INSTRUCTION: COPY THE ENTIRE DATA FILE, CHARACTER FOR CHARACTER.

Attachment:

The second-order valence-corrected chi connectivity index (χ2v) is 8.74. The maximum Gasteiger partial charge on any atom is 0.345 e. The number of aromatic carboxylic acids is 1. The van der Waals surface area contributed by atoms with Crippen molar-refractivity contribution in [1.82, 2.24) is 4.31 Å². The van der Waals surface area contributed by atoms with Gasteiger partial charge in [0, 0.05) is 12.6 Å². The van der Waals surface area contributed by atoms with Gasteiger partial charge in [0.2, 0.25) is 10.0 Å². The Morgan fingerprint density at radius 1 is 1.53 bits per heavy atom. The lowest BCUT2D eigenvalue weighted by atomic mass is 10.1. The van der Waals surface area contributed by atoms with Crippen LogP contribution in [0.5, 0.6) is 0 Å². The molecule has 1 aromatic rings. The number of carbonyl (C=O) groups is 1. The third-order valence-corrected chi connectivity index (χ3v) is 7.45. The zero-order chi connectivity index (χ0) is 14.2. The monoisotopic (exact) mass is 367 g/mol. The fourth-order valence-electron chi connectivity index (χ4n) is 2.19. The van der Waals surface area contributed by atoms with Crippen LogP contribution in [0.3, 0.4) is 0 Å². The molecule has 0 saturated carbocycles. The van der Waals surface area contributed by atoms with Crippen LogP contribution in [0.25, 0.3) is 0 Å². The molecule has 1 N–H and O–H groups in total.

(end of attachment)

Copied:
The second-order valence-corrected chi connectivity index (χ2v) is 8.74. The maximum Gasteiger partial charge on any atom is 0.345 e. The number of aromatic carboxylic acids is 1. The van der Waals surface area contributed by atoms with Crippen molar-refractivity contribution in [1.82, 2.24) is 4.31 Å². The van der Waals surface area contributed by atoms with Gasteiger partial charge in [0, 0.05) is 12.6 Å². The van der Waals surface area contributed by atoms with Gasteiger partial charge in [0.2, 0.25) is 10.0 Å². The Morgan fingerprint density at radius 1 is 1.53 bits per heavy atom. The lowest BCUT2D eigenvalue weighted by atomic mass is 10.1. The van der Waals surface area contributed by atoms with Crippen LogP contribution in [0.5, 0.6) is 0 Å². The molecule has 1 aromatic rings. The number of carbonyl (C=O) groups is 1. The third-order valence-corrected chi connectivity index (χ3v) is 7.45. The zero-order chi connectivity index (χ0) is 14.2. The monoisotopic (exact) mass is 367 g/mol. The fourth-order valence-electron chi connectivity index (χ4n) is 2.19. The van der Waals surface area contributed by atoms with Crippen LogP contribution in [0.3, 0.4) is 0 Å². The molecule has 0 saturated carbocycles. The van der Waals surface area contributed by atoms with Crippen LogP contribution in [0.25, 0.3) is 0 Å². The molecule has 1 N–H and O–H groups in total.